Supported by Tulane's Mathematics Department this mini series of lectures will be held in the Mathematics Department at Tulane University, New Orleans, from March 13 to 16, 2013. The principal speaker will be Professor Chi-Wang Shu from Brown University, who will deliver four lectures centered around the topic of the title. In addition we will have eight one-hour talks given by the invited speakers.
- Chi-Wang Shu (Brown University)
- Susanne Brenner (Louisiana State University)
- Alina Chertock (North Carolina State University)
- Irene Gamba (University of Texas at Austin)
- Ohannes Karakashian (University of Tennessee)
- Yingjie Liu (Georgia Institute of Technology)
- Sebastian Noelle (IGPM, RWTH Aachen)
- Yongtao Zhang (University of Notre Dame)
- Hongkai Zhao (University of California, Irvine)
Convection dominated partial differential equations (PDEs), including hyperbolic conservation laws, convection dominated convection-diffusion equations, convection dominated convection-dispersion equations, etc., appear often in diverse applications such as fluid dynamics, electro-magnetic waves, semi-conductor device simulations, etc. The solutions to such PDEs contain discontinuities or sharp gradient regions, posing difficulties to robust and stable schemes, especially to high order accurate schemes. In these lectures we will discuss several classes of successful schemes for solving convection dominated PDEs, including finite difference and finite volume weighted essentially non-oscillatory (WENO) schemes, finite element discontinuous Galerkin (DG) schemes, and spectral methods. General introduction to these schemes as well as presentations on recent developments will both be covered.
- Finite volume WENO schemes
In this lecture we will first give a general description of finite volume schemes. We will then discuss the weighted essentially non-oscillatory (WENO) reconstruction procedure which forms the foundation of high order WENO finite volume schemes. Recent developments on finite volume WENO schemes, including bound-preserving limiters and a simple WENO limiter for discontinuous Galerkin methods, will be discussed.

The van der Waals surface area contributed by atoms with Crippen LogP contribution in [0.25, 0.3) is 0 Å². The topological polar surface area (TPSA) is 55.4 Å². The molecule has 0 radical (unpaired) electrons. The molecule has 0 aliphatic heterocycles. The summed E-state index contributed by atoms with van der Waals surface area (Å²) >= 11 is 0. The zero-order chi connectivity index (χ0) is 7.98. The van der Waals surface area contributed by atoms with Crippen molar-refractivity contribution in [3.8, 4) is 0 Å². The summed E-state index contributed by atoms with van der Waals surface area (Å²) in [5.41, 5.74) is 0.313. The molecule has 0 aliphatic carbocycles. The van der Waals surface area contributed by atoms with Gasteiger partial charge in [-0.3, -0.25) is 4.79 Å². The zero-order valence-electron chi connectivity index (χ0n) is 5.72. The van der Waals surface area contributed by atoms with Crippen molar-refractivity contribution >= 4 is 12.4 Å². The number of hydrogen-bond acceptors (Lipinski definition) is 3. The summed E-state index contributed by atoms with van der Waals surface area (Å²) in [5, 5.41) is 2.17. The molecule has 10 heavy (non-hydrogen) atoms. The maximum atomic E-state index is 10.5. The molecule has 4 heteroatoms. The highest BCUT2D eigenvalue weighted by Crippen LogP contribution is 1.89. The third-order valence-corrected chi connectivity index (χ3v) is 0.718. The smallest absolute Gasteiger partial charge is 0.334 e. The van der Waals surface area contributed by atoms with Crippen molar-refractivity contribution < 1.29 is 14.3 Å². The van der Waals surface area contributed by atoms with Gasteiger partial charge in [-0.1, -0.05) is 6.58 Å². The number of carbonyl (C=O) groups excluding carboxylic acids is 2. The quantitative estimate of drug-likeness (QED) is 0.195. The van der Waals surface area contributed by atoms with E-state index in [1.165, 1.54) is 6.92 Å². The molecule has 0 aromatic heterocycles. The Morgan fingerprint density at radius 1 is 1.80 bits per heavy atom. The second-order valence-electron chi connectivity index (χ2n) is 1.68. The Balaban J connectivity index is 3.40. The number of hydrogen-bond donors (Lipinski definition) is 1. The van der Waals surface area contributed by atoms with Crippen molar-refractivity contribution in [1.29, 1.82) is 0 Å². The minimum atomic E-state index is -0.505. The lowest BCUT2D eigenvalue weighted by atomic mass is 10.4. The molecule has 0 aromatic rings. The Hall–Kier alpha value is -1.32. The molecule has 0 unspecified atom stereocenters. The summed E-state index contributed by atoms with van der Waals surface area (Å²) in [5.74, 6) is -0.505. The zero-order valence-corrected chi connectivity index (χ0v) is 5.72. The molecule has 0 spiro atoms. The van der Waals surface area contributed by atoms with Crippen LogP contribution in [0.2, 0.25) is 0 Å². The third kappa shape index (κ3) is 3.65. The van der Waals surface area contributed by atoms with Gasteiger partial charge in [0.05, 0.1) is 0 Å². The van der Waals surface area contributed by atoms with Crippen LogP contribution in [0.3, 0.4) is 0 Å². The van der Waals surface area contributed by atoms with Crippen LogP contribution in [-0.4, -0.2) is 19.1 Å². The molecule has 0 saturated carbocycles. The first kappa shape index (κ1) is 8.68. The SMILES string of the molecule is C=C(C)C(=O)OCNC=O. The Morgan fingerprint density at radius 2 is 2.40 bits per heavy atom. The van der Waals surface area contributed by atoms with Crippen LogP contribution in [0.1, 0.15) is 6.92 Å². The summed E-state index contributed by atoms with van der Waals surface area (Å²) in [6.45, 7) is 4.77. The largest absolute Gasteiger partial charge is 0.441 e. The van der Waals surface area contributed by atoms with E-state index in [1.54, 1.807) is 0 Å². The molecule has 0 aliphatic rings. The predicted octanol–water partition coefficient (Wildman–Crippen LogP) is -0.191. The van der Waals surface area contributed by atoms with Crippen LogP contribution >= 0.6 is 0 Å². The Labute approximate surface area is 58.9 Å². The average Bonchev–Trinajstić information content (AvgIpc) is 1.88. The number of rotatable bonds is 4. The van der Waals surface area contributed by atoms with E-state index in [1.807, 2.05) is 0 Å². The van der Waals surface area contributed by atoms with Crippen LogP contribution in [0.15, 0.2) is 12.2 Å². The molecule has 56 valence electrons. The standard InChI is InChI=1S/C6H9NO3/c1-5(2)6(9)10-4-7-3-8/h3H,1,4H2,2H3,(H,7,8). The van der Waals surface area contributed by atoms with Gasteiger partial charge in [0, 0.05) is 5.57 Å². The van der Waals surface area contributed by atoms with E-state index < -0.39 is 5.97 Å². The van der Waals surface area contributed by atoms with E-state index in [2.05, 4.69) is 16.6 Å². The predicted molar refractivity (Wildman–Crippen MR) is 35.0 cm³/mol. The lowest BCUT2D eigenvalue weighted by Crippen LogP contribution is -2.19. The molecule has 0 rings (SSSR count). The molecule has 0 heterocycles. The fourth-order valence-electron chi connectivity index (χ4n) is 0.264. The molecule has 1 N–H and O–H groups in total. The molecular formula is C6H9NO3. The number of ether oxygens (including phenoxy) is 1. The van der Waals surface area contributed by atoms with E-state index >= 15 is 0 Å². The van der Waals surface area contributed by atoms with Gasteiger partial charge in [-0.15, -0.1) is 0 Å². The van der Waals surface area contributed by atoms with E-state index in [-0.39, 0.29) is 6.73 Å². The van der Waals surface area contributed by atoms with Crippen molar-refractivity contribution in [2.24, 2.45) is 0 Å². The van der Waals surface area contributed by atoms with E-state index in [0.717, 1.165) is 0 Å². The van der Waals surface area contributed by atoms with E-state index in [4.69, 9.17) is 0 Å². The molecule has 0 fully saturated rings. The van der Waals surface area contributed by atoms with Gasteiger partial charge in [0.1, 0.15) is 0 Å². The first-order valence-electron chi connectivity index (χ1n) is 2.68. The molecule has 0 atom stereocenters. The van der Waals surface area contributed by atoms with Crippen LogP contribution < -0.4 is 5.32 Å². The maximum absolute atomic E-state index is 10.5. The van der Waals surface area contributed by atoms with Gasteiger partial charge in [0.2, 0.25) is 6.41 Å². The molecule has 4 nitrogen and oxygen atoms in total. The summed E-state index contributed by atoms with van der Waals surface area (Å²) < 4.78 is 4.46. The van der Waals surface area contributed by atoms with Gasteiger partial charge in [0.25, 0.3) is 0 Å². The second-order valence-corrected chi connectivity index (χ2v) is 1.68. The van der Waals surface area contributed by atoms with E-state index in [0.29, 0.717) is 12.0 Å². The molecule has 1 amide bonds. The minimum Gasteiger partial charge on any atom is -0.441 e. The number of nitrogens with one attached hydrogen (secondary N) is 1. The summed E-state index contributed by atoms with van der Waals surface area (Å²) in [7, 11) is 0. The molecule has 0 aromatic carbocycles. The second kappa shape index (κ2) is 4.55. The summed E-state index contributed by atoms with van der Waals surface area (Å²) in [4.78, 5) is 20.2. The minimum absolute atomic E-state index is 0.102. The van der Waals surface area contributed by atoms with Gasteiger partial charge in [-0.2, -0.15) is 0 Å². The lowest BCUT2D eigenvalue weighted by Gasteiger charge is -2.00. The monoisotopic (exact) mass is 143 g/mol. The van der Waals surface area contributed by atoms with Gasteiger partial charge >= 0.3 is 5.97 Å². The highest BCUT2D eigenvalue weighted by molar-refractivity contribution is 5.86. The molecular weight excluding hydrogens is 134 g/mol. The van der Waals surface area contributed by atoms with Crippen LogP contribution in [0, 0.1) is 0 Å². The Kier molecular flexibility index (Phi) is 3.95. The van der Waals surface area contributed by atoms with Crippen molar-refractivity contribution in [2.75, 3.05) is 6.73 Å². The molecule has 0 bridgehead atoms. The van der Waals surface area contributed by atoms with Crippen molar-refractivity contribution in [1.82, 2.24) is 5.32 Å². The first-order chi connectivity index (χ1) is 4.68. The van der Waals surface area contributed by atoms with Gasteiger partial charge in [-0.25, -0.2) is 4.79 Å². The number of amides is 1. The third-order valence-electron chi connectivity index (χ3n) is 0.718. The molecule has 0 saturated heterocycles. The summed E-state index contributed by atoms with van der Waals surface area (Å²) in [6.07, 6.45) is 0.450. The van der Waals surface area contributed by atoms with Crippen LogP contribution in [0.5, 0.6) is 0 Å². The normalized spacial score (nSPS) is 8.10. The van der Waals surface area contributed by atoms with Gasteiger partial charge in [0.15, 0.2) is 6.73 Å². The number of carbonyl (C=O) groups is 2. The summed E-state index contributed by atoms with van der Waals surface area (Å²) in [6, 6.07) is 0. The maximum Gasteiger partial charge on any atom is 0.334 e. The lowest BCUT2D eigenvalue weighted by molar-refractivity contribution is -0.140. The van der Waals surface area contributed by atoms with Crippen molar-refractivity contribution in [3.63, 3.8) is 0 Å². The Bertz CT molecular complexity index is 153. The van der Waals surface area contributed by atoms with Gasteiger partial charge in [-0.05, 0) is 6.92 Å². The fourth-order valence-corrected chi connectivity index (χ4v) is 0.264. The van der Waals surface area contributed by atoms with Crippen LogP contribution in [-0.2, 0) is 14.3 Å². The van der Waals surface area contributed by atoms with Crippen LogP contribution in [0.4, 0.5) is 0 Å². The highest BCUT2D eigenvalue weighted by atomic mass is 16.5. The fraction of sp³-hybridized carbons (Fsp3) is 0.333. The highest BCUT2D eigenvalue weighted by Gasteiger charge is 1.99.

- Finite difference WENO schemes
In this lecture we will first give a general description of conservative finite difference schemes and their relationship and relative advantages / disadvantages compared with finite volume schemes. We will then discuss the weighted essentially non-oscillatory (WENO) finite difference schemes. Recent developments on finite difference WENO schemes, including an alternative flux formulation which has the advantage of ensuring a narrow stencil for Lax-Wendroff time discretization and for easy maintanance of free-streams on curvilinear meshes, and an inverse Lax-Wendroff procedure for boundary conditions, will be discussed.
- Finite element discontinuous Galerkin schemes
In this lecture we will first give a general description of discontinuous Galerkin methods, both for conservation laws and for convection-diffusion equations. We will then discuss several recent developments on discontinuous Galerkin methods, including the analysis of superconvergence and the design, analysis and application of DG methods for problems with solutions containing delta-singularities.
- Spectral methods
Spectral methods are excellent methods for problems defined on regular geometry with smooth solutions. In this lecture we are however mainly concerned with spectral methods for solving discontinuous or even unbounded solutions. We will first describe a general framework of Gegenbauer polynomial based post-processing, which allows us to recover exponential accuracy in the maximum-norm for piecewise analytic but discontinuous functions, based on their partial spectral sums. We will then discuss our recent work in generalizing this procedure to collocation for smooth functions with end-point singularities.
There is no registration fee for the lectures and everyone is welcome to attend. If you are planning to participate please send an e-mail message to email@example.com with your name and affiliation, an estimated time of arrival and departure, which will allow us to prepare a name tag for you and an information packet. For recommended hotels please see here.
- Alexander Kurganov (firstname.lastname@example.org)
- Mathematics Department, 424 Gibson Hall, New Orleans, LA 70118 504-865-5727 email@example.com